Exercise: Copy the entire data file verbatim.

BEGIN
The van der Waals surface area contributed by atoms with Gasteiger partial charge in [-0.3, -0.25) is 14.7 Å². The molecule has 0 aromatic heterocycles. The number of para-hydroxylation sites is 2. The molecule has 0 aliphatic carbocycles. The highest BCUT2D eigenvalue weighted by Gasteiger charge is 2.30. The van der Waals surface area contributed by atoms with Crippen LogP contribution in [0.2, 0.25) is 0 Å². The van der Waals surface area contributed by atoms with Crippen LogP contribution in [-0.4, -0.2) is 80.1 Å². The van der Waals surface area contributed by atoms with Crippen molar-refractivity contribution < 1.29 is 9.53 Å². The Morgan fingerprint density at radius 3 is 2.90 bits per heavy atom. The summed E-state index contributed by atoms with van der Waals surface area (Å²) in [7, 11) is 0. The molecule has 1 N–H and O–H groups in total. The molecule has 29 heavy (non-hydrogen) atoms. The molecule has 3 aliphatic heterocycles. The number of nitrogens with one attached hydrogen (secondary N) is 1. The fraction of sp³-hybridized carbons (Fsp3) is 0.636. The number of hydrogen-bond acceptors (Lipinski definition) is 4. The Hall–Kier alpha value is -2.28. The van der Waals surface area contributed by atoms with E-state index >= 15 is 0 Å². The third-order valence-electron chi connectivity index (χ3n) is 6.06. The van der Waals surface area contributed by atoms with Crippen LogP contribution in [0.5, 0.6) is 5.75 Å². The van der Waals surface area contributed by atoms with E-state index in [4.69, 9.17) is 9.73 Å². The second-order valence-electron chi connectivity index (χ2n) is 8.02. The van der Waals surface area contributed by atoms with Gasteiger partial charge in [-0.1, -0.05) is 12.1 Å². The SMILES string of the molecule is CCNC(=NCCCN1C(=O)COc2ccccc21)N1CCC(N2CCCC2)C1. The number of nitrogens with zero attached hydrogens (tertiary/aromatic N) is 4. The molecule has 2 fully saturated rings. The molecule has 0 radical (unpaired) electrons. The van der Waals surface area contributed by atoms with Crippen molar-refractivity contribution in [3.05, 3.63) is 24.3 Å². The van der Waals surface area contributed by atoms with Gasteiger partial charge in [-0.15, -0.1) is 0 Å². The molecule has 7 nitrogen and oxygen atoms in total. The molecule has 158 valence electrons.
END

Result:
The van der Waals surface area contributed by atoms with Gasteiger partial charge in [-0.3, -0.25) is 14.7 Å². The molecule has 0 aromatic heterocycles. The number of para-hydroxylation sites is 2. The molecule has 0 aliphatic carbocycles. The highest BCUT2D eigenvalue weighted by Gasteiger charge is 2.30. The van der Waals surface area contributed by atoms with Crippen LogP contribution in [0.2, 0.25) is 0 Å². The van der Waals surface area contributed by atoms with Crippen LogP contribution in [-0.4, -0.2) is 80.1 Å². The van der Waals surface area contributed by atoms with Crippen molar-refractivity contribution < 1.29 is 9.53 Å². The Morgan fingerprint density at radius 3 is 2.90 bits per heavy atom. The summed E-state index contributed by atoms with van der Waals surface area (Å²) in [7, 11) is 0. The molecule has 1 N–H and O–H groups in total. The molecule has 29 heavy (non-hydrogen) atoms. The molecule has 3 aliphatic heterocycles. The number of nitrogens with one attached hydrogen (secondary N) is 1. The fraction of sp³-hybridized carbons (Fsp3) is 0.636. The number of hydrogen-bond acceptors (Lipinski definition) is 4. The Hall–Kier alpha value is -2.28. The van der Waals surface area contributed by atoms with E-state index >= 15 is 0 Å². The third-order valence-electron chi connectivity index (χ3n) is 6.06. The van der Waals surface area contributed by atoms with Crippen LogP contribution in [0.5, 0.6) is 5.75 Å². The van der Waals surface area contributed by atoms with E-state index in [4.69, 9.17) is 9.73 Å². The second-order valence-electron chi connectivity index (χ2n) is 8.02. The van der Waals surface area contributed by atoms with Gasteiger partial charge in [-0.1, -0.05) is 12.1 Å². The SMILES string of the molecule is CCNC(=NCCCN1C(=O)COc2ccccc21)N1CCC(N2CCCC2)C1. The number of nitrogens with zero attached hydrogens (tertiary/aromatic N) is 4. The molecule has 2 fully saturated rings. The molecule has 0 radical (unpaired) electrons. The van der Waals surface area contributed by atoms with Crippen molar-refractivity contribution in [3.05, 3.63) is 24.3 Å². The van der Waals surface area contributed by atoms with Gasteiger partial charge in [-0.15, -0.1) is 0 Å². The molecule has 7 nitrogen and oxygen atoms in total. The molecule has 158 valence electrons.